You’ll enjoy ancient ruins aplenty and stray cats, too.

Meanwhile, as cataclysmic as it gets in the countryside, London’s burning too, and there’ll be nothing but rubble in the end.

“I thought… I hoped that Hellboy would be able to stop her before this. But the storm’s come.
“Now it’s laying waste to all Britain, and soon it will spread over the whole world.
“Monsters long buried will all rise again and for a while it will be their world… till it all burns.”

That’s Brexit for you.


Buy Hellboy Omnibus vol 3 s/c and read the Page 45 review here

By This Shall You Know Him (£10-99, Koyama Press) by Jesse Jacobs…

“Time and space died yesterday.”

What a fabulous opening line that is…

For some reason we let this slide off our shelves the first time we had it in, but Jesse SAFARI HONEYMOON / CRAWL SPACE Jacobs’ first work is back treading the proverbial Page 45 boards and what a visionary piece it is. Have some publisher blurb to elucidate slightly whilst I prepare myself to attempt a review of it…

“Witness the limitless ambitions of celestial beings as they fiddle and fuss with all sorts of molecular arrangements, creating infinitely detailed patterns and strange new worlds brimming with bizarre life forms. By This Shall You Know Him depicts all manner of beasts running, crawling, and slithering towards death’s cold embrace.”

The phrase limitless ambitions could, and does, equally apply to Jess Jacobs. Particularly in the sense that he is clearly creating exactly the sort of comics he wants to make. He’s not doing it to appeal to the masses, or even to appeal to a particular audience, I suspect. He just wants to make his comics.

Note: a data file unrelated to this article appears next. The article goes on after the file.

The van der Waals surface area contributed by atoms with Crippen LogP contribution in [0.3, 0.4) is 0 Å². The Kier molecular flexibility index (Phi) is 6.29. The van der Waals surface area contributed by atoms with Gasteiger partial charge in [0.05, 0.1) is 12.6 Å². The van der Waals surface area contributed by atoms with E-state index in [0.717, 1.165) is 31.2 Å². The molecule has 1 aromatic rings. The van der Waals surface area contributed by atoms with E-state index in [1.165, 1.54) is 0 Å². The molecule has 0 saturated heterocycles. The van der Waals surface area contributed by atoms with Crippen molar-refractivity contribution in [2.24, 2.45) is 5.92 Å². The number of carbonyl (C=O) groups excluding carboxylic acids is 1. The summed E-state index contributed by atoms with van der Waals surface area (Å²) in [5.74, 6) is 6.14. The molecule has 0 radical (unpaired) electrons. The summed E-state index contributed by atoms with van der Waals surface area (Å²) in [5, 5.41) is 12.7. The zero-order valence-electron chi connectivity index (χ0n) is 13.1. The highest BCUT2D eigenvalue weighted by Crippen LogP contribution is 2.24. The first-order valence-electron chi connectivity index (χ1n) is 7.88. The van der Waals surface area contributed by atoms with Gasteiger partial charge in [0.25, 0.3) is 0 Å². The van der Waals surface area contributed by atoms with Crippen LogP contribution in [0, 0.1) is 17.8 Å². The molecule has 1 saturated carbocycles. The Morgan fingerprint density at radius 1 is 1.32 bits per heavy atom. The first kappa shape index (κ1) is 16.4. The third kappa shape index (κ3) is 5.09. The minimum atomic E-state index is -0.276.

In that sense, he’s amongst a coterie that in addition to unashamedly ploughing their own artistic furrough are also lovers of symmetry, design and motif, not to mention a dash or two of the surreal. The likes of Theo UNDERSTANDING MONSTER Ellsworth, Ron WHAT PARSIFAL SAW Rege. Jr, Jim POOCHYTOWN Woodring, Marc DRAWN & QUARTERLY: 25 YEARS OF CONTEMPORARY CARTOONING Bell and Box AN ENTITY OBSERVES ALL THINGS Brown.

Here Jesse has us observing a group of near-omnipotent beings playing with creating new lifeforms. Their master, the Adviser, is encouraging them to go silicon-based but one of their number, Ablavar, is obsessed with the “substandard building material” carbon, much to the disgust of Ablavar’s rival, the magniloquent Zantek.